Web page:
But she also did more than that. Yovanovitch painted the picture of a Trump administration State Department swimming in a sea of partisanship -- and driven by political principles that placed it radically at odds with the ways in which past presidents have viewed the role of ambassadors and diplomats. "The crisis has moved from the impact on individuals to an impact on the institution," she said at one point. "The State Department is being hollowed out from within at a competitive and complex time on the world stage."

Fox News' Chris Wallace said it best: "If you are not moved by the testimony of Marie Yovanovitch today, you don't have a pulse."

Donald Trump as his own worst enemy

House Republicans had a clear plan coming into these impeachment hearings: Make their arguments not about the witnesses, but rather about the process put in place by Democrats. "Secret" hearings. "Cult"-like atmosphere. House Intelligence Committee Chairman Adam Schiff (Calif.) is making the rules up as he goes and not being fair to Republicans.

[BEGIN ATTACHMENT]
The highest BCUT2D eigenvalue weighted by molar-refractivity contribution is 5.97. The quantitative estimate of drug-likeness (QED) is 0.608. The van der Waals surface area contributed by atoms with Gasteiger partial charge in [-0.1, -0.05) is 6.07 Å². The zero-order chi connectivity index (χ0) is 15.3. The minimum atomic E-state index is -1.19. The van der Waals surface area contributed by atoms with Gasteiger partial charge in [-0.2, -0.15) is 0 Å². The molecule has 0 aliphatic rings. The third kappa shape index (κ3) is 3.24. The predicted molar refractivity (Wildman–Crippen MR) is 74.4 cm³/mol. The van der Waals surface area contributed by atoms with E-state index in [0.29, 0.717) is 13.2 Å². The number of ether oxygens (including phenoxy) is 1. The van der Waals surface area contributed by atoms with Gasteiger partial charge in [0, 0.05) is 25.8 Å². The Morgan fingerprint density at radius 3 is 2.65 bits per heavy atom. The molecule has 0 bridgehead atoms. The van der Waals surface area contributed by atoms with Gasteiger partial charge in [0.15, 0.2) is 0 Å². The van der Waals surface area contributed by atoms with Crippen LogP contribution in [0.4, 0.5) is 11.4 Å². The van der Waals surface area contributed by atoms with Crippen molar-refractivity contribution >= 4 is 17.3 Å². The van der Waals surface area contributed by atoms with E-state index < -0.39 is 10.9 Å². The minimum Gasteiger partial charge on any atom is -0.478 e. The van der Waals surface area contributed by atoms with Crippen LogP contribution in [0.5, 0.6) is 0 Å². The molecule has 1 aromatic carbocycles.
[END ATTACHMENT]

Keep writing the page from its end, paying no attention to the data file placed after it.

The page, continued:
And then here comes Trump! "Everywhere Marie Yovanovitch went turned bad," he tweeted just after 10 a.m. ET. "She started off in Somalia, how did that go? Then fast forward to Ukraine, where the new Ukrainian President spoke unfavorably about her in my second phone call with him. It is a U.S. President's absolute right to appoint ambassadors."

Within minutes of the tweet, Schiff was reading it to Yovanovitch in the hearing -- and Republicans, who had started on a unified note by attacking the process, were suddenly scrambling to get away from the President's decision to tweet.